12. I made the change to eating almost completely organically and found there wasn't much difference in how much I spent. (Yes, it's a little more but not ridiculous) I stopped buying chocolate biscuits and pre-prepared food and swapped to fruit/veg, whole grains and eating less meat. Recently my husband was between jobs and we had to cut down on spending for a few weeks so we bought 'supermarket' food. After initially complaining about 'the cost' of organic food, Hubby said, 'This isn't organic is it? It's not very nice....'
    I consider him now a convert!

  13. Hi Rhonda, count me in. I'm just back from the produce market where everything is produced within 150 miles. Yes, I paid a little more for some items but they are fresh. local and without a huge petrol footprint. My purchases will bring these people back next week, it's worth it.

    I wish I could buy organic all the time but I can't afford it. I can choose free range and sometimes local and I do and support your post 100%.

    PS Enormous excitement this morning: The Gardener has extended the vegie plot and ordered two chooks! He's on board. :-D

  14. Hi Rhonda, I will be a TOOL lol. I have been heading this way for the last few months using the local Farmers Markets and I have just discovered, all organic and they will deliver to your door so Im thinking of using them.
    Bye for now

  15. Great post Rhonda. I have been trying to follow this path for awhile but find it difficult buying meat that the local butchers can guarantee is at least grass fed. They are also not able to tell me if the animals have been raised with hormone pellets in their ears which are apparently allowed in Queensland. They are quite shocked when I ask this question.
    My family farm beef cattle in Tasmania and inform me that it is the only state where hormone pellets are illegal.
    I have read that the King Island (Tas.) label is being abused and copies being put on any old meat
    I haven't followed up on all of these questions myself at this point in time.
    It would be helpful if this could all be made clearer and guarantees given to the consumer.
    I look forward to reading what others have to say.


  16. We are definitely in! We try to buy as much organic as we can afford but we will make a pact to eat or drink at least one organic product per week. :)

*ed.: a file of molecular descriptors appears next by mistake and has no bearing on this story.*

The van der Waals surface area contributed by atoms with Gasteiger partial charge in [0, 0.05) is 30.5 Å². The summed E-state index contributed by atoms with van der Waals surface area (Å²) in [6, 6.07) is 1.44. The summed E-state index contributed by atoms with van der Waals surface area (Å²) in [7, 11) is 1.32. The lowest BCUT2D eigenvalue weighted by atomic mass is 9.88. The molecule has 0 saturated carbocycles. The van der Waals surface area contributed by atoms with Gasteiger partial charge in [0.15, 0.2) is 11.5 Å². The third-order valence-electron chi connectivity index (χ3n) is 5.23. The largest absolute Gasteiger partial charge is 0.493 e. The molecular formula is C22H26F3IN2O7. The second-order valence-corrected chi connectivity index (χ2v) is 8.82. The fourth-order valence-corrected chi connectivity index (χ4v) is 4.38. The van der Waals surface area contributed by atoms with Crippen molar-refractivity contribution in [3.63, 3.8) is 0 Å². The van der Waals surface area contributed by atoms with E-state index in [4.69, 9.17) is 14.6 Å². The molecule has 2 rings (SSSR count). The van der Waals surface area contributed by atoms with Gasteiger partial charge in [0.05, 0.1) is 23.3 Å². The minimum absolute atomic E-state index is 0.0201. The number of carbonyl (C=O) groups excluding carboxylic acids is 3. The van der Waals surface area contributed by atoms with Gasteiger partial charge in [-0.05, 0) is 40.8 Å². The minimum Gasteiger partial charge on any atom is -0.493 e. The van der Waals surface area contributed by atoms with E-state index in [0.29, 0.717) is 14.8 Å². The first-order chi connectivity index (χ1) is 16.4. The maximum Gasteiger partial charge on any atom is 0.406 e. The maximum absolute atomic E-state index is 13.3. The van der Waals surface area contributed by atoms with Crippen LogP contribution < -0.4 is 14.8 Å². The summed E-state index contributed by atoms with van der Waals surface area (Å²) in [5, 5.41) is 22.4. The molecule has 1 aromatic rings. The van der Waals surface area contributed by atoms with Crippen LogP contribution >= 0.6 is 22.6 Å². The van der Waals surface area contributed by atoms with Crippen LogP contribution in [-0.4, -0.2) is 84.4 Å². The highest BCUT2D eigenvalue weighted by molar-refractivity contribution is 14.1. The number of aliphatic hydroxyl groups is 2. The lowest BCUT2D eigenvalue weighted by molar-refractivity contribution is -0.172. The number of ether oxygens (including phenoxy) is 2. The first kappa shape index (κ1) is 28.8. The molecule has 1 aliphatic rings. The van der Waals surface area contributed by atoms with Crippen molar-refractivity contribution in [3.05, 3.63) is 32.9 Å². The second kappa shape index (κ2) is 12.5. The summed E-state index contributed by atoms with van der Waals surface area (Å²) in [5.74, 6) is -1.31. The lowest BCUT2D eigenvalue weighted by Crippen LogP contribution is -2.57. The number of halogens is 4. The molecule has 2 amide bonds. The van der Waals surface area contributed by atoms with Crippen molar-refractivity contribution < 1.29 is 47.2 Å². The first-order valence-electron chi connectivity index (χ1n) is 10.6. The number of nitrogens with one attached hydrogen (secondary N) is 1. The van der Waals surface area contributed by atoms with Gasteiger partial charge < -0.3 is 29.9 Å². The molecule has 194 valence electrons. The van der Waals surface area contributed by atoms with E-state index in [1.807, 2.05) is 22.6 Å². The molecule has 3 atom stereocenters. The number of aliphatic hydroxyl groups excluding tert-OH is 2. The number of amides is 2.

Thanks Rhonda...this is so get back to basics.

  17. I have been searching for local providers since we moved to this area and it is very difficult. We have secured local for many items but still have SO many to go. I would like to put a word of caution out about farmers markets. I am in the US and my dad and I are avid farmers market attenders. He was horrified as was I to find that in two seperate locations two different venders were not selling produce that they had grown themselves. They were purchasing fruits and vegetables wholesale from the SAME grocery distributors that stock the store with food from who knows where! We both had no idea individuals could do this and felt slighted that they would pass this food off as home grown. Since the rule of thumb at a farmers market is that it's HOME grown not purchased. I don't know if this is happening in other countries or not. A tip would be sometimes some produce that isn't yet in season, chilled produce was the biggest tip off for dad. He asked the gentleman if he refrigerated his produce and he told him he had to, this led to him inquiring as to why and he said it was refrigerated when he purchased it and it kept longer. He had a large walk in cooler at his home. It is profitable for this man to buy this produce and resell it at markets around the area. This led me to believe that quite possibly was a few weeks old by the time someone purchased it. Horrible! It saddened me. Just take this tidbit into consideration and continue to shop your local farmers market. You will meet so many genuine and wonderful people and just like anywhere else every so often you get a bad apple but the good apples make it all worthwhile.